This is my instrument, it was made by Pau Orriols, luthier in "Vilanova i la Geltrú", based on a baroque oboe model by the english luthier of the 18th century, Stanesby Jr.
Although I am mainly a keyboard performer, I have studied baroque oboe for a few years (I started before joining Esmuc and continued during all my time there) and I am very happy with the experience.
Altough I have only achieved a basic level of proficiency, I enjoy very much playing it, specially when performing chamber music.
By clicking here, we will be able to see the oboes and other double reed instruments present at the Edinburgh University Collection of Historic Musical Instruments.
Looking at the pictures of this collection we can see that during all the 18th century and the beginning of the 19th century, the oboes were of 2 keys (what changed the instrument from the baroque to the classical one of Haydn and Mozart was not the number of keys but the inside diameter and conicity - which cannot be seen in a photo - and which is narrower in the instrument of the classical period). It was not till the first half of the 19th century that more keys were gradually incorporated.
By the way, in the collection of Edinburgh instruments we can see also a "tarota" (popular shawm) and its evolved variants, the "tible" and the "tenora" of the 19th century, all of them probably from Catalonia.
Finally, click here to see the complete collection of instruments of the Museum.
Information on the baroque instrument is available at the Wikipedia general article on the instrument, where a part is devoted to this historic period: look at Oboe, Wikipedia (very extensive article, but in spanish), or alternatively, at Oboe, Wikipedia (article in english, but shorter).
I also add a link to the Web page of the german instrument maker of period oboes, Paul Hailperin, where you will find a collection of pictures of the instruments he makes.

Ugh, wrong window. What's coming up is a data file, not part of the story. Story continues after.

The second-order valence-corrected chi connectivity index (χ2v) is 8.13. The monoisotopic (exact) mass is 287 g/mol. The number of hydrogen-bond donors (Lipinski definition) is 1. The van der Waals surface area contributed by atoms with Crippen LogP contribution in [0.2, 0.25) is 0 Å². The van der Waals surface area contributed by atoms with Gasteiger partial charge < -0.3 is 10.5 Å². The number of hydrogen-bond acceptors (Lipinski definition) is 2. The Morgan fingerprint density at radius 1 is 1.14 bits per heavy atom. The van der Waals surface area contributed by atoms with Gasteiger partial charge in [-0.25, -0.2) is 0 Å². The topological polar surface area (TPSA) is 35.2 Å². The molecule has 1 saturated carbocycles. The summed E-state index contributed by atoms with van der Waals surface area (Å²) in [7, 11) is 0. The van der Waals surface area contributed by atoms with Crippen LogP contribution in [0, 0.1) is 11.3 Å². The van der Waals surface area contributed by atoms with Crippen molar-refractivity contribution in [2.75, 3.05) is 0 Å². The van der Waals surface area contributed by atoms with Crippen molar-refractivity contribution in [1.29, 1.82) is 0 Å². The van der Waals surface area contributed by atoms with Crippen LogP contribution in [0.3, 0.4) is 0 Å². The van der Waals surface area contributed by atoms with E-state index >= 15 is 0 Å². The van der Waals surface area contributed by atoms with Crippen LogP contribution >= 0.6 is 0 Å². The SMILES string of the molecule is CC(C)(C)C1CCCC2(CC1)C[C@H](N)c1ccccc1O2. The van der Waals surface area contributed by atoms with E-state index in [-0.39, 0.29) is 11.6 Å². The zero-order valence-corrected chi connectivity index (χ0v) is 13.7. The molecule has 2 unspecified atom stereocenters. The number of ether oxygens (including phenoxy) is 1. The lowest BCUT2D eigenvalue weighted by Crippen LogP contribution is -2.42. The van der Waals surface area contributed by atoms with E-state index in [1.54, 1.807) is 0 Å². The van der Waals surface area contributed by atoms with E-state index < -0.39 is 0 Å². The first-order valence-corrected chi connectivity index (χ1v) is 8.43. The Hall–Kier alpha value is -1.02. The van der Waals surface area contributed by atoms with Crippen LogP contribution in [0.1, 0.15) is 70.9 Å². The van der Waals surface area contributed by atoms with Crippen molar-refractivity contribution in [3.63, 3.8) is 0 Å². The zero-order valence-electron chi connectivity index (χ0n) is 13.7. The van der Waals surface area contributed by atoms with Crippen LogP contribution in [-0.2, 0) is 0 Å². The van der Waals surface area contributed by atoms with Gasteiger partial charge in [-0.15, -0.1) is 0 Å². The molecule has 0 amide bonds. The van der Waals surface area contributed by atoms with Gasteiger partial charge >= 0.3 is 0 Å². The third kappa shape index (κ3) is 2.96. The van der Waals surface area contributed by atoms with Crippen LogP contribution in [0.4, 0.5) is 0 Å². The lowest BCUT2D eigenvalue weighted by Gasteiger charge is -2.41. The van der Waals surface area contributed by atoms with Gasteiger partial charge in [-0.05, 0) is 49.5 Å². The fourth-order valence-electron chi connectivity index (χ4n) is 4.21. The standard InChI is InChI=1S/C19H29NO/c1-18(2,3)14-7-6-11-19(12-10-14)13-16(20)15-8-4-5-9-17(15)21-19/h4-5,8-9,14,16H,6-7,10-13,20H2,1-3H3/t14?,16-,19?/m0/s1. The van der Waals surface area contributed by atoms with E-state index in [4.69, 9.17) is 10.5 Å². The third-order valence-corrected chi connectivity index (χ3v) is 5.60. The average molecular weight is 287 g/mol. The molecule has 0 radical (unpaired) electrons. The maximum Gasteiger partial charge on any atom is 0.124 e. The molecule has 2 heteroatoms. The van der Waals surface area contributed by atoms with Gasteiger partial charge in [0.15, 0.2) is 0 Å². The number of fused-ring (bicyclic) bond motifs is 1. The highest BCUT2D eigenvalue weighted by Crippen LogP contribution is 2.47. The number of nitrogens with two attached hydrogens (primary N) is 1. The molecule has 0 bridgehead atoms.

And a link to the Web page of the instrument maker from USA, Sand Dalton, with detailed information of the oboes he makes.
The Web page about Oboe and reed information, from the Oboe department of the Arizona State University.
Web page of the oboist and pedagogue Matthew Peaceman, who published an interesting book with exercises for baroque oboe. Curious pictures on the section "Reeds", these are fragments of oil paintings from the 18th century with reeds on oboes.
Note.- I found on the internet the news that M. Peaceman has died (+ 2008): you can see the news here, on the other side and up to now, his Web page is still working, a fact to be considered an hommage to his memory.
Fingerings and exercises for the baroque oboe, by Stephen Hammer.
The Oldest English Oboe Reeds?, An examination of nineteen surviving examples: Geoffrey Burgess and Peter Hedrick.
Article on Music for oboe band, written by Renate Hildebrand.
Beyond temperament, non-keyboard intonation in the 17th and 18th centuries, by Bruce Haynes.
A Bibliography of Writings about the Oboe, 17th-19th Centuries: Primary Sources, compiled by Geoffrey Burgess, Laura Goetz, and David Lasocki.
Italian Baroque Ornamentation: Taking into account the Baroque Oboe by Rebecca Kemper Scarnati.
An ironical text about the oboist (in spanish), the difficulty of the instrument, the idiosyncrasy of the performer and his/her oddities, and above all, his/her worries about the reeds.
In 2000 I attended for the first time the baroque oboe classes by Renate Hildebrand in Daroca (Zaragoza, Spain), and could participate in the ensemble formed by oboes, "taille d'oboe" (tenor oboe) and bassoons, que constitutes the so-called "oboe band", an instrumental group very usual at the beginning of the 18th century. From this picture of our "oboe band" I took the banner for the main page of this my Website.
If you want to listen to the band, click here to go to the files of our final concert of that year 2000.
I had planned to go to Daroca on summer 2008, but the severe accident with skull poly-traumatism which I suffered put me off to do any regular activity. The professor, teacher there and friend Renate Hildebrand, sent me a couple of photos of the course: I hang them here and in a certain way, I can imagine I was there too.